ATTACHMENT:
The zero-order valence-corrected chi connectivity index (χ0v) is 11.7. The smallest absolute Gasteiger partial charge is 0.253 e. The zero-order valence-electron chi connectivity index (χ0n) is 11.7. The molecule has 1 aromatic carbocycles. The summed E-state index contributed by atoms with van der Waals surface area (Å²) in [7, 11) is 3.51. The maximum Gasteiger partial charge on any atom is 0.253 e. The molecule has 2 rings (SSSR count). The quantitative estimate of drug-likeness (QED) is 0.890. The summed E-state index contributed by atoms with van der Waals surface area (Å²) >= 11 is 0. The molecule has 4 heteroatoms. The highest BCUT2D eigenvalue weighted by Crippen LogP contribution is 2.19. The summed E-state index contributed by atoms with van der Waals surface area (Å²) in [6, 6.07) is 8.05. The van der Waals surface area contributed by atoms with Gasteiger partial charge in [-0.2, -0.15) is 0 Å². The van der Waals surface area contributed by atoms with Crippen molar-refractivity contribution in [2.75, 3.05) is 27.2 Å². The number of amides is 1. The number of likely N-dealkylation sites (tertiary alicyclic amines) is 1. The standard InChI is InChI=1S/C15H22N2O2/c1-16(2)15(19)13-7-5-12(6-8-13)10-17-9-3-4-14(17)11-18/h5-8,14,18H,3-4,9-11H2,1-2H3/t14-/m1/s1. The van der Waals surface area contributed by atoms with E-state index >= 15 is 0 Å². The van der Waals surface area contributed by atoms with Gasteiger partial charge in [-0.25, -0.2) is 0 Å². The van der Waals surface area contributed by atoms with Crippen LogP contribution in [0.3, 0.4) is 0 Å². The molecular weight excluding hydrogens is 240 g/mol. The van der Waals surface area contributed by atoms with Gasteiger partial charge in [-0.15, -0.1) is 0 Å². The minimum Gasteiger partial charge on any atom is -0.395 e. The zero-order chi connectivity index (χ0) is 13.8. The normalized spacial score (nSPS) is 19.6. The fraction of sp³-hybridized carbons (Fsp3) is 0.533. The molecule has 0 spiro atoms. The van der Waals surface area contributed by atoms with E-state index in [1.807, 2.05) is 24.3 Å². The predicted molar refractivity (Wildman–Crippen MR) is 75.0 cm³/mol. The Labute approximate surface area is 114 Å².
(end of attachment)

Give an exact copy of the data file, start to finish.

The zero-order valence-corrected chi connectivity index (χ0v) is 11.7. The smallest absolute Gasteiger partial charge is 0.253 e. The zero-order valence-electron chi connectivity index (χ0n) is 11.7. The molecule has 1 aromatic carbocycles. The summed E-state index contributed by atoms with van der Waals surface area (Å²) in [7, 11) is 3.51. The maximum Gasteiger partial charge on any atom is 0.253 e. The molecule has 2 rings (SSSR count). The quantitative estimate of drug-likeness (QED) is 0.890. The summed E-state index contributed by atoms with van der Waals surface area (Å²) >= 11 is 0. The molecule has 4 heteroatoms. The highest BCUT2D eigenvalue weighted by Crippen LogP contribution is 2.19. The summed E-state index contributed by atoms with van der Waals surface area (Å²) in [6, 6.07) is 8.05. The van der Waals surface area contributed by atoms with Gasteiger partial charge in [-0.2, -0.15) is 0 Å². The van der Waals surface area contributed by atoms with Crippen molar-refractivity contribution in [2.75, 3.05) is 27.2 Å². The number of amides is 1. The number of likely N-dealkylation sites (tertiary alicyclic amines) is 1. The standard InChI is InChI=1S/C15H22N2O2/c1-16(2)15(19)13-7-5-12(6-8-13)10-17-9-3-4-14(17)11-18/h5-8,14,18H,3-4,9-11H2,1-2H3/t14-/m1/s1. The van der Waals surface area contributed by atoms with E-state index >= 15 is 0 Å². The van der Waals surface area contributed by atoms with Gasteiger partial charge in [-0.25, -0.2) is 0 Å². The van der Waals surface area contributed by atoms with Crippen LogP contribution in [0.3, 0.4) is 0 Å². The molecular weight excluding hydrogens is 240 g/mol. The van der Waals surface area contributed by atoms with Gasteiger partial charge in [-0.15, -0.1) is 0 Å². The minimum Gasteiger partial charge on any atom is -0.395 e. The zero-order chi connectivity index (χ0) is 13.8. The normalized spacial score (nSPS) is 19.6. The fraction of sp³-hybridized carbons (Fsp3) is 0.533. The molecule has 0 spiro atoms. The van der Waals surface area contributed by atoms with E-state index in [1.807, 2.05) is 24.3 Å². The predicted molar refractivity (Wildman–Crippen MR) is 75.0 cm³/mol. The Labute approximate surface area is 114 Å².